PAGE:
Donald Trump in Scotland: A four-hour wait at the airport for the Donald Trump show to begin

On the tarmac at Aberdeen International Airport, the gathered press pack waited in a stiff northerly breeze for the latest Trump show to begin.

Told to arrive at 7.30am, by 10.59am, there was word the Boeing 757 was just over Wick but the thick skies offered up no sight or sound of the approaching ex-president. The wait continued before, at 11.27am, the aircraft suddenly broke through a bank of the North East’s finest grey and touched down.

But as the twin Rolls Royce engines pulled the aircraft within a stone’s throw of the press pen, the true purpose of Mr Trump’s quickly arranged visit was still unclear.

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On Sunday night, Mr Trump posted on Truth Social - his social media rival to Twitter – that he was here to ‘cut the ribbon’ on a second ‘SPECTACULAR’ course at the Menie Estate, Balmedie, Aberdeenshire.

Former US president Donald Trump arrives in his private jet at Aberdeen International Airport, in Dyce, AberdeenFormer US president Donald Trump arrives in his private jet at Aberdeen International Airport, in Dyce, Aberdeen
Former US president Donald Trump arrives in his private jet at Aberdeen International Airport, in Dyce, Aberdeen

Certainly, the press weren’t invited to Menie to share in the ceremony, or see progress made although Trump’s team released images of a ground cutting – with red ribbon and golden spades – later in the day. Plumes of red, white and blue were also photographed over the green, which will be called the MacLeod course, after his Lewis-born mother, Mary.

Back on the tarmac, the doors to the aircraft opened. It could have been the holiday of a dynastic family getting underway as an entourage of around 15 descended the steps of the private plane, luxury luggage in tow, security at the ready.

Eric Trump and an assembled cast of extended family and friends – sunglasses protecting against that North East grey - made their way to the awaiting cavalcade of cars after being welcomed by Sarah Malone, the longstanding executive vice president of Trump International in Scotland.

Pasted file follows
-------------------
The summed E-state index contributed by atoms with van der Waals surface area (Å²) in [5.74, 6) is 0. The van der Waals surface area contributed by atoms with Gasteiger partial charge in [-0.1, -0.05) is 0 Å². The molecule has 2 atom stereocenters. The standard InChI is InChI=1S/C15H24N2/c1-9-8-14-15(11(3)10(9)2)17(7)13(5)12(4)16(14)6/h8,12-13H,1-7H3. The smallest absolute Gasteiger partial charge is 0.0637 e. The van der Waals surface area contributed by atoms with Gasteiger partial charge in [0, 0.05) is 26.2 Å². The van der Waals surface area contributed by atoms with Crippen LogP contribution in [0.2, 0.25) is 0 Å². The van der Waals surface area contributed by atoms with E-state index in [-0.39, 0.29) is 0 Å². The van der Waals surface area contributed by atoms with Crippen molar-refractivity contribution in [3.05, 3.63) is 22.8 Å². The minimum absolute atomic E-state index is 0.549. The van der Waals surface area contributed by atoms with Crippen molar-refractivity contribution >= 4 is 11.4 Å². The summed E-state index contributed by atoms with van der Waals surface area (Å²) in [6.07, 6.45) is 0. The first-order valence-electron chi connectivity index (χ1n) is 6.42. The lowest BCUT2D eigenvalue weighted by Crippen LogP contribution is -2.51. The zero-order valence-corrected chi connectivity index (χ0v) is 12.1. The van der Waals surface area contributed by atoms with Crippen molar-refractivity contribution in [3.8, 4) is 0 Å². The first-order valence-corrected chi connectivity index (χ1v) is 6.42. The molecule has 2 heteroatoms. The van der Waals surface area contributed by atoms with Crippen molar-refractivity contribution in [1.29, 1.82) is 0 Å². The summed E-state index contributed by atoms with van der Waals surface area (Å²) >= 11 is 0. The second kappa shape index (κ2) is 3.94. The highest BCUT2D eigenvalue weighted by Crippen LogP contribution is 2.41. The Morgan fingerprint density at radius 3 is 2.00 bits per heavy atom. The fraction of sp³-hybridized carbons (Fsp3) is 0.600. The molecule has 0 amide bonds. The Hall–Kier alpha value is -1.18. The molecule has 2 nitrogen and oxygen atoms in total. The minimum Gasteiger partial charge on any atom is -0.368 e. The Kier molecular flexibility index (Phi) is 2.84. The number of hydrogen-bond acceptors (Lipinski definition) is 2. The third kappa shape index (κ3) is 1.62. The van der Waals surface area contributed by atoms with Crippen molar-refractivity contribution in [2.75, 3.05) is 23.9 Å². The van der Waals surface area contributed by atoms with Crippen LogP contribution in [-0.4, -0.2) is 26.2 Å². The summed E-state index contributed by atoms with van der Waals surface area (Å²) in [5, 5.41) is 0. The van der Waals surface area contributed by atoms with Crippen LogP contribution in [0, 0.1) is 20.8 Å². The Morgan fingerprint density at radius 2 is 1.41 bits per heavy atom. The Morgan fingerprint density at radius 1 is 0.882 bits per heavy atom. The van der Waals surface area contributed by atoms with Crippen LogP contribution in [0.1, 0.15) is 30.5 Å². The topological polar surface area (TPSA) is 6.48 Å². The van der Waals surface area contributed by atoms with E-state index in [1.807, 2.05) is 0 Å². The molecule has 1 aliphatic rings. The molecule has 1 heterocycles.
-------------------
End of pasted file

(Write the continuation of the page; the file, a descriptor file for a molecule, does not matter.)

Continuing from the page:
Then, last but not least, Donald Trump appeared. At the top of the aircraft steps, he looked straight at the press pack and raised his right, leather-gloved fist before pausing for his moment. Wearing a grimace against the cold, a long navy wool coat with his hair standing firm against that stiff northerly, he waved hello.

We had been warned there would be no questions for the ex president but it’s rare for Mr Trump not to engage with the media to some degree. Ahead of the 2016 election, when he became the 45th President of the US, around 100 US journalists chartered a plane to visit Balmedie on his invitation, with the pack driven over the course in golf buggies to his favourite photo-friendly spots.

Rupert Murdoch and Jerry Hall were also seen trundling around the resort that day. Then, the optics were super clear but yesterday, a far more opaque picture was presented. Ever hopeful for a moment of his time, the media tried to grab his attention and wave him over.

As Mr Trump reached a safe distance from journalists and cameras, he said, perhaps a little sleepily,: “It’s great to be home. This was my mother’s home.”

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Then, he stepped into a gold coloured Chevrolet Suburban, and left.